The Morals of a Prince by Niccolo Machiavelli

The intention of Morals of a Prince by Niccolo Machiavelli is to educate the rulers of this world in how to govern with guidelines that Niccolo uses to emphasize his point. He is brutal  in his ideals of what a truly good ruler needs to possess to have success. The goal of the essay is to secure and stay in power. To whatever means are necessary, power is the ultimate goal.

The arrangement of this essay is divided up into sections that have a different topic for each on the most effective way to have and keep the power a ruler has. Niccolo gives the views of why it is better to be feared than loved and gives points and reasoning for why this is the most effective way to rule.

Niccolo gives logos to the reasons of why being brutal and having people fear you is better than love. He writes short examples of how a ruler’s subjects would take advantage of a ruler who loves and is kind, to which all power would be lost under this kind of rule. Leaders and rulers have to control the kingdom with a fisted hand to keep the ultimate power.

A quote that really stuck out to me in the essay was,“People are less concerned with offending a man who makes himself loved than one who makes himself feared.” This quote emphasizes the need for power to be more important than love and kindness. If a king or leader is kind, people will take advantage of this and not feel remorse. If a king is feared, his subjects will not try and cross him.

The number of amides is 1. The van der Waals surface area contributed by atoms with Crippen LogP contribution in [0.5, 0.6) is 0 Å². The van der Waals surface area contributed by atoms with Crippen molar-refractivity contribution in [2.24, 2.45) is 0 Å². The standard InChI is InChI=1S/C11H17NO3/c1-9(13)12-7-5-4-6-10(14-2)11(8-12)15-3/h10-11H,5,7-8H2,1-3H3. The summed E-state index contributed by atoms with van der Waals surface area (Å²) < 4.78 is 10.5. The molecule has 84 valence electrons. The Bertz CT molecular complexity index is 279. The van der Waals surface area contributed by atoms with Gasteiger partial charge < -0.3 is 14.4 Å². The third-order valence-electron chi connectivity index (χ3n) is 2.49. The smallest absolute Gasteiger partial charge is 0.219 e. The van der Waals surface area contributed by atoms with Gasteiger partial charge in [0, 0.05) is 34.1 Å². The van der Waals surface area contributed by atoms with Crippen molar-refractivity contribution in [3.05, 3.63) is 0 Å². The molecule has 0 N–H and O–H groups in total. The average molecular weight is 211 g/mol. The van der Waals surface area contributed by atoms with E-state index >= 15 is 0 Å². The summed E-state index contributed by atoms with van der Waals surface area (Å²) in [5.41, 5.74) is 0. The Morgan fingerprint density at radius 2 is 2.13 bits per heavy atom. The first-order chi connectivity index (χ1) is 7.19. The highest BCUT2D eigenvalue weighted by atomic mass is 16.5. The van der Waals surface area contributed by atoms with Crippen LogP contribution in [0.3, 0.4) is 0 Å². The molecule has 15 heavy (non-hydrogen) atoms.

–Addy Nichols

“Spending what belongs to other people does no harm to your reputation, rather enhances it,” This quote perhaps explains why building a wall and having Mexico pay for it is such a popular idea. If possible, such an action would save Americans money and serve as an effective display of diplomatic prowess.

“Returning to the question of being feared or loved, I conclude that since men love at their own inclination but can be made to fear at the inclination of the prince, a shrewd prince will lay his foundations on what is under his own control, not on what is controlled by others” This is the epitome of Machiavellian logic. It uses logos to make a morally reprehensible statement seem smart or even just.

This essay hinges on the assumption that men are not good, but “a sad lot”. Therefore, treating your constituents like dirt is justified because otherwise you would be kicked out of power by other immoral people. The argument begins to fall apart, however, when one considers that there are good people in the world who don’t deserve to be duped by their leaders.

— Hannah Doll

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